Series: Blue Heron #1
Genres: Contemporary Romance
Published by Harlequin HQN on 26 February 2013
I loved and disliked this book in equal quantities as although the story itself is moving and the characters are well rounded, there is this undercurrent of cruel, misogynistic behaviour that just didn’t sit well with me. I’m all for humour in books but not petty and cheap shots. Our heroine Faith Holland has returned to her hometown after being ditched by her fiancé Jeremy at the altar. Faith forgives Jeremy but blames Jeremy’s best friend Levi for giving Jeremy the courage to come out publicly and thereby ruining her big day.
Faith suffers from Disney Princess syndrome – she desperately wanted her HEA (just like the princesses) and when she didn’t get it, she looked around for someone to blame. It’s ironic really as she had such a ‘please like me’ and overly cheerful persona. She’s not all bad as she is able to maintain a cordial relationship with her ex and become a successful businesswoman on her own. Her fixation on Levi though borders on the ridiculous and she is unable to move on. She is angry that Levi stopped her from marrying a gay man and being trapped in a loveless marriage. Levi on the other hand has every reason to be surly. He was born on the wrong side of the tracks and had to constantly prove himself to the town that he was more than his trailer park trash. A stint in the military stood him in good stead to become the town’s police officer. In this role he goes overboard to help the townsfolk who once looked down on him. Got a missing cat or need a dog washing? Give him a call. As a teen he was attracted to Faith but she was strictly off limits as Jeremy’s girl. Higgins actively works to downplay Levi’s intelligence – Helen of Troy, anyone? Levi really does have Faith’s best interests at heart even though he is unable to communicate effectively and comes across as rude and boorish at times. Given the overt hostility between the two, I wasn’t sure how a real HEA would occur but Higgins pulls it off. The extended flashbacks help to round out both characters and made them both far more appealing and vulnerable. More Levi would have been great. Why does he need the acceptance of the town? What nightmares plague him? How the heck did he immediately know Jeremy was gay?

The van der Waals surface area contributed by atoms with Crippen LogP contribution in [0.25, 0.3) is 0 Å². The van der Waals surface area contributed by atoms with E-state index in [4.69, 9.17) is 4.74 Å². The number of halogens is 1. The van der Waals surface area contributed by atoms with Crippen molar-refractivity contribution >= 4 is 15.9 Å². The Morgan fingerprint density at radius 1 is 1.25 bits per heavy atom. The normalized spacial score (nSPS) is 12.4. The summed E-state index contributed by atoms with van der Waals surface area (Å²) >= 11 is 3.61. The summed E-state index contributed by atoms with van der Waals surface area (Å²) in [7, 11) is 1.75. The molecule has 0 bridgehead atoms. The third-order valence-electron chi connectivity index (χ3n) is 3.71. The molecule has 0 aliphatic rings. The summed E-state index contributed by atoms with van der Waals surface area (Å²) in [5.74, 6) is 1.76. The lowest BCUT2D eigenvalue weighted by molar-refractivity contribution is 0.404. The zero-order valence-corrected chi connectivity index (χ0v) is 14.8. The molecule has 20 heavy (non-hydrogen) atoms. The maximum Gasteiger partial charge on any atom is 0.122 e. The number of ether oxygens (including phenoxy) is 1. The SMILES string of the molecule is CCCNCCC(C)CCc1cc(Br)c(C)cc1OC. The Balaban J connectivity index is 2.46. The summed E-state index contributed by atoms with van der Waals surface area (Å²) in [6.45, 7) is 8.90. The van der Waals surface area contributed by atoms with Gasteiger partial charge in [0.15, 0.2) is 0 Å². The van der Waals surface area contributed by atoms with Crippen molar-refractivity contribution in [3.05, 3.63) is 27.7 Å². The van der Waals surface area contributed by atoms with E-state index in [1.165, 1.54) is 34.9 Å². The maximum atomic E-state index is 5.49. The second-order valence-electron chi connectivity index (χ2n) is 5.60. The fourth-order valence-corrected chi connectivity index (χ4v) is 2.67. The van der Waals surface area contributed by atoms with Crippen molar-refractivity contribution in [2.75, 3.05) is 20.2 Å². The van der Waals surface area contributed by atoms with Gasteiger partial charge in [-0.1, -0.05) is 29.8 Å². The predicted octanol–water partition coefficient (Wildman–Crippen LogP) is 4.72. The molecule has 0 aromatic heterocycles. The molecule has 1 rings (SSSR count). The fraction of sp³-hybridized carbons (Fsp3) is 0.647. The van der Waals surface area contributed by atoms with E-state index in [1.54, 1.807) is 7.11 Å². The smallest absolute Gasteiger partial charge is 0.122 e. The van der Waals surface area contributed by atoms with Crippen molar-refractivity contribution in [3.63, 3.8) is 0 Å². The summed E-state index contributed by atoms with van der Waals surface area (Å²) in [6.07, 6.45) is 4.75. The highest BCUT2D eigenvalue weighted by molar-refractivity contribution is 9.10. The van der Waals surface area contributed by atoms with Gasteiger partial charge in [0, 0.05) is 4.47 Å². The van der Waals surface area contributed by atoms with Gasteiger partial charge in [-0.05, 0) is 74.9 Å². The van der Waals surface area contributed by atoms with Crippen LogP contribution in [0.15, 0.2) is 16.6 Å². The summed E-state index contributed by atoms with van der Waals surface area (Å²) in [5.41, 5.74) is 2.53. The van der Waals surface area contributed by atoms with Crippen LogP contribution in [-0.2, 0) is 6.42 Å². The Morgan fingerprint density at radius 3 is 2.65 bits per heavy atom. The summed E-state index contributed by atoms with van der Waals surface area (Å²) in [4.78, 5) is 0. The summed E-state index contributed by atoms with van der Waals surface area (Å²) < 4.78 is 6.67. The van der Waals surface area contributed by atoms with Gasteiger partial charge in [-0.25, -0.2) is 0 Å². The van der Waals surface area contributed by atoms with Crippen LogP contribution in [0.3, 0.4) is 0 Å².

The main issue I have with this romance is the use of offensive jokes and misogynist behaviour. There is an unpleasant scene where a transvestite goes on a date with Faith’s dad as part of the children’s desire to pull him away from the clutches of a ‘gold-digger’. We also have numerous uses of ‘slut’ and ‘whore’ which weren’t really necessary and didn’t fit the tone of the novel. Faith’s grandmother was an interesting character that clearly had a lot to say, yet her husband constantly denigrates her publicly and no one really calls him on it.
This novel has so many things going for it but the humour, if you can call it that, crosses the line way too many times for me to really enjoy it.